California Dental Summary of Benefit Coverage

In 2018, CA passed SB 1008 which requires fully insured dental plans in California to provide a dental Summary of Benefits Coverage. This requirement mirrors the health plan Summary of Benefits Coverage introduced by the Affordable Care Act, only this law applies to dental plans.

The intention behind the ACA provision was to make it easier for employees to compare their medical plan options (in an apples-to-apples format). Now, California has added an equivalent disclosure for dental plans.
 

Fully Insured Dental Plans Only

This applies to fully insured dental plans only, as self-funded plans are exempt from state legislative authority. Only plans written in California are subject to this disclosure law.
 

Required Format

The law prescribes that the Summary of Dental Benefits Coverage (SDBC) follow a very specific format. The law outlines the “uniform benefits and disclosure matrix” down to the requirement to use an Arial 12-point font. This matrix has been dubbed the dental SBC or SDBC.
 

Who Must Create the SDBC?

Insurance carriers are responsible for creating and providing the dental SBC to employers.
 

Distribution Requirements

Employers must distribute the dental SBCs to all eligible employees. The dental SBC must be distributed at the following times:

  1. Upon being newly eligible

  2. At open enrollment

  3. At Special Enrollment


The method of distribution must be in one of three formats:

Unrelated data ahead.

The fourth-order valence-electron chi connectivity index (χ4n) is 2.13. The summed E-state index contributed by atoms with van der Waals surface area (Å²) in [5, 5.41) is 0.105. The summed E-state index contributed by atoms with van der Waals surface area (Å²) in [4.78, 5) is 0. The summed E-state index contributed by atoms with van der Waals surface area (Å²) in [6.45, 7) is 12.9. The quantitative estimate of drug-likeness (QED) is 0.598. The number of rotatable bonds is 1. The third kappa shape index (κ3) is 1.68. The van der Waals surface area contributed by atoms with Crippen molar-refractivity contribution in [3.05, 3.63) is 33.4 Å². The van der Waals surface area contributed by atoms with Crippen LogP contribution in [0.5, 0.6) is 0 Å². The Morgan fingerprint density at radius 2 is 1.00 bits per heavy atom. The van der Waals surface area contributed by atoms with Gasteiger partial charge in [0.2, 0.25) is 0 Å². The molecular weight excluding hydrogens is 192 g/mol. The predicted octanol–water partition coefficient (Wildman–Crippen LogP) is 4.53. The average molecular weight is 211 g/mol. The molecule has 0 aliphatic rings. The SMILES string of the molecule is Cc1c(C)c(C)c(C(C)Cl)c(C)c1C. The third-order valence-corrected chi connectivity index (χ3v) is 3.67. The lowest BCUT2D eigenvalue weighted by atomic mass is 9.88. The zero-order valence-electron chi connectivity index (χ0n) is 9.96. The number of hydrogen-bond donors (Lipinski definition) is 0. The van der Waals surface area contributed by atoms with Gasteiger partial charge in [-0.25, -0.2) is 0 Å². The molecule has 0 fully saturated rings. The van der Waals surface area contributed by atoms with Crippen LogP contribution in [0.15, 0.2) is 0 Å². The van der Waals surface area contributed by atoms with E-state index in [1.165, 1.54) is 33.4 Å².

1. Paper form free of charge to the individual’s mailing address

  2. Electronically by email

  3. Electronically by directing the participant to the insurer’s website for a copy of the dental SBC.


In the case of either electronic distribution option, notice must be provided that a paper copy is available free of charge.
 

Effective Date

The effective date for this law is January 1, 2022, so dental carriers are now required to provide dental SBCs to employer groups.
 

How Does ERISA Fit In?

Generally, ERISA preempts state laws that “relate to” employee benefit plans. This typically relegates state legislators to governing (or mandating) insurers, not employers sponsoring employee benefit plans. In this case, legislators have done a bit of an end-run around by including specific “Group Policyholders Obligations” in the law. Most pundits would say that the inclusion of Group Policy Holder Obligations regulates something that “relates to” an employee benefit plan (in this case a dental plan) by specifically requiring employers to provide the dental SBC matrix disclosures to plan participants.

While the insurer provisions are not controversial, the employer disclosure requirements will likely be challenged at some point. That said, in the meantime, employers would be wise to include the dental SBCs with their health plan SBC disclosure materials.
 

What are Dental Carriers Doing?

At this point, we are seeing dental carriers, well, scrambling. Despite the long runway on this law, as a rule, carriers are not prepared to distribute the customized dental SBC to employers. We are seeing carriers send out “generic” dental SBCs (along with directions to pair it with the plan certificate) despite the law’s very detailed customization instructions. It is our sense that carriers have been expecting the law to be challenged, and thus have been lulled into non-action. But with 2022 here, the carriers are now scrambling to get something out to comply with the law.

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